When Charlotte received a message that her brother was in hospital, she had no choice but to pick up the phone and try to track him down. But now she says using the phone is ‘easy,’ thanks to the steps she took after activation.
‘I had no idea which hospital [my brother] was in or even why he was in hospital. I had no option but to ring around all the different hospitals to find out where he was,’ says Charlotte, who lives in the UK.
But there was a problem: Charlotte hadn’t used the phone for 20 years.
‘It was only after I finally put the phone down that I realised how far I had come and how much I had achieved,’ says Charlotte, who had just been activated 10 months before the hospital incident.
‘No way on earth I could have done that before the operation. Not at all. But it was just easy. Life is so much easier when you can hear – and it really is,’ she says of her experience with her Cochlear™ Nucleus® Kanso® Sound Processor.
Charlotte attributes her progress to the various steps she took at home after activation. In this Q&A, Charlotte shares her insights and what she found worked best and why.
Q. What kind of listening practice did you find helpful initially?
A. On the first day, the hospital gave me listening exercises, including a long list of sounds which I had to tick off as I heard them. They also gave me lists of sentences which my husband read randomly while covering his mouth. I had to work out which sentence he was saying.
Q. Did you use any online resources?
A. I discovered children’s audio books on YouTube, designed for non-English speakers to learn English. The pace was slow, the diction was clear and concise, and the words were there – it was just what I needed as I could listen and read at a slow, comfortable pace.
This was probably the best thing I did because I had to learn to listen. I didn’t really understand that before the operation. I had to build up the concentration to listen, and I also had to train my brain to learn and recognise sounds and words.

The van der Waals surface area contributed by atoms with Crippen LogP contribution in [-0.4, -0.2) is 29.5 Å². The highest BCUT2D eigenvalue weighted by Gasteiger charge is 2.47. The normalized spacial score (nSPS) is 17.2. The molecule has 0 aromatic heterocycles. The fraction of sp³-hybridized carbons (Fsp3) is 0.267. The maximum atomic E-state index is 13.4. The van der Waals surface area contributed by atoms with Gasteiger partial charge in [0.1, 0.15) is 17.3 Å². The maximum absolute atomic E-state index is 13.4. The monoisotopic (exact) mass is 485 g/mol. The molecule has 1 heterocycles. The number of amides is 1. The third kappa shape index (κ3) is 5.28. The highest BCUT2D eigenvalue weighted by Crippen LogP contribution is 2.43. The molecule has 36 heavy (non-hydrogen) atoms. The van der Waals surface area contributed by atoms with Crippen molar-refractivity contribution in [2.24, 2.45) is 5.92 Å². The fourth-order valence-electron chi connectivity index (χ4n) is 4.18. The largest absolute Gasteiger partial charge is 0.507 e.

Q. Did you make this part of your daily routine?
A. I spent 40 minutes every lunchtime just listening. I had my Cochlear Wireless Mini Microphone by this time, so I just plugged in my phone and the sound streamed straight to my sound processor.
I could also do this if I was on the train, or at home in the evening; I made time every day and just fitted it in.
Q. How did you become comfortable using the phone?
A. I made a phone call at one of my speech and language therapy sessions at the hospital; it was a very simple call, but I managed to have a conversation.
I stopped using the phone 20 years before having my implant, so that was a huge but exciting step. But I was very aware that practice phone call was contrived and not real life.
I bought a phone clip from Cochlear and just started making simple phone calls – like booking a table in a restaurant – where I was controlling the call and I had an idea what the answers would be.
Progressing on the phone was much harder than audio books because I was dealing with real people in real circumstances, and most people don’t speak slowly, clearly or concisely. I had a lot of failures, but I kept at it, and slowly, slowly, bit by bit, it got better.
Q. What’s your advice to others?
A. In the beginning I thought there was no way I would ever get any better, I didn’t think these mumbles and unintelligible noises would ever become clear. It’s very hard at first, and very frustrating. But keep at it, because it’s worth it.